These days, opting to build a Mouse motor over an LS small-block probably means that familiarity and practicality both stepped into the boxing ring, and the former won via TKO in the 12th round. With all due respect to the legendary Gen I small-block Chevy, from a horsepower-per-dollar standpoint, it just can’t hang with its LS counterpart. Pricier parts and fear factor used to be the biggest strikes against the LS, but that’s no longer the case. Yank a Vortec 6.0L long-block out of junkyard, swap in a mild hydraulic cam, and you’re looking at an easy 500 hp for well under $2,500. With a plethora of carbureted intake manifolds and MSD’s trick LS ignition controller, you can chuck all that EFI—and the fear that comes along with it—right in the trash. While the Gen I small-block Chevy is the most prolific engine ever conceived in terms of sheer production volume and its impact on amateur and professional racing, each successive iteration of the Gen III/IV design reminds enthusiasts why the General jumped ship to a new platform in the first place.
The proof is in the horsepower. To illustrate the point and test some of the hottest new LS components on the market, we hooked a fresh GM Performance Parts LS3 crate engine to Mast Motorsports’ SuperFlow 902 dyno for a proper WOT christening. While the concept of bolting on a bigger cam, heads, and intake manifold on a crate motor is so cliché in the walk of magazine stories, the results this time around are anything but ordinary. Simply installing a set of Mast’s new 12-degree LS3 cylinder head castings along with a granny-certified 225/231-at-0.050 hydraulic cam netted a gain of 99 hp. That’s not too shabby at all for a naturally aspirated 376 that already puts out 469 hp on stock trim. Throw some more cubic inches and cam into the mix, and the horsepower potential is truly ridiculous.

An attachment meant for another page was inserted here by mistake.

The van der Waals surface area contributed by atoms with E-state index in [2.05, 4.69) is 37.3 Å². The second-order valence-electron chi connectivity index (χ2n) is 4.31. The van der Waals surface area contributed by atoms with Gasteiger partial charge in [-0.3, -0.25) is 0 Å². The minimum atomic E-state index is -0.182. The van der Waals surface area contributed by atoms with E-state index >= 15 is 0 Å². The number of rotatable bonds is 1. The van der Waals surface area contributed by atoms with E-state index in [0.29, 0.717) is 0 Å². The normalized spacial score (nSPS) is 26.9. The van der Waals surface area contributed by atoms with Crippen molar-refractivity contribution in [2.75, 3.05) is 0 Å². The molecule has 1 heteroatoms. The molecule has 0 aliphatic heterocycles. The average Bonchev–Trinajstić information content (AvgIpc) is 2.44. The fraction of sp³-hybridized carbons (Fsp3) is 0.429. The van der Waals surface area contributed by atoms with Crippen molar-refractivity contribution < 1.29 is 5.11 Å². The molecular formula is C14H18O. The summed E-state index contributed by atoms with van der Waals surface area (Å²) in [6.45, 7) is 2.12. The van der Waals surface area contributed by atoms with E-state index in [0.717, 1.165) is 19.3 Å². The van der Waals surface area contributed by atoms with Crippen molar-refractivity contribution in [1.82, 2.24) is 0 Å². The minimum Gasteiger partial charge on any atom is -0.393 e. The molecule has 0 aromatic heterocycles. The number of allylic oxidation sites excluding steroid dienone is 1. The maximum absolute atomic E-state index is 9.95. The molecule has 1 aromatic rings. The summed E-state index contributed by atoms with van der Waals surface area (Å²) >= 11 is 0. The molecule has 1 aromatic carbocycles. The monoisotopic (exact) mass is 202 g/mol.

The Test Specimen
While the 638hp LS9 and the 505hp LS7 have it handily covered in the power department, the 430hp LS3 used on our dyno session represents the best bang-for-the-buck package in the GMPP crate engine lineup. Currently serving duty in the fifth-gen Camaro SS and the base C6 Corvette, at $6,700 the crate LS3 costs less than half of the price of an LS7. Granted, that’s not exactly pocket change, but it buys a whole lot of motor. Essentially an L92 with a lower profile intake manifold, minus the variable valve timing, the LS3 boasts the same 4.065-inch-bore aluminum block, rectangle-port raised-runner cylinder heads, and 376ci displacement as its Escalade-derived forbear. The combination of a respectable cube’s tally and high-flow heads yield loads of untapped potential, evidenced by the fact that the LS3 produces 430 hp, despite a dinky 204/211-at-0.050 factory cam. Furthermore, the factory’s 430hp rating is quite conservative, as it’s derived using far more stringent SAE testing procedures and correction factor. Under the more conventional Standard Temperature and Pressure standards used by most engine shops, the crate LS3 actually produced 469 hp and 465 lb-ft on Mast Motorsports’ dyno.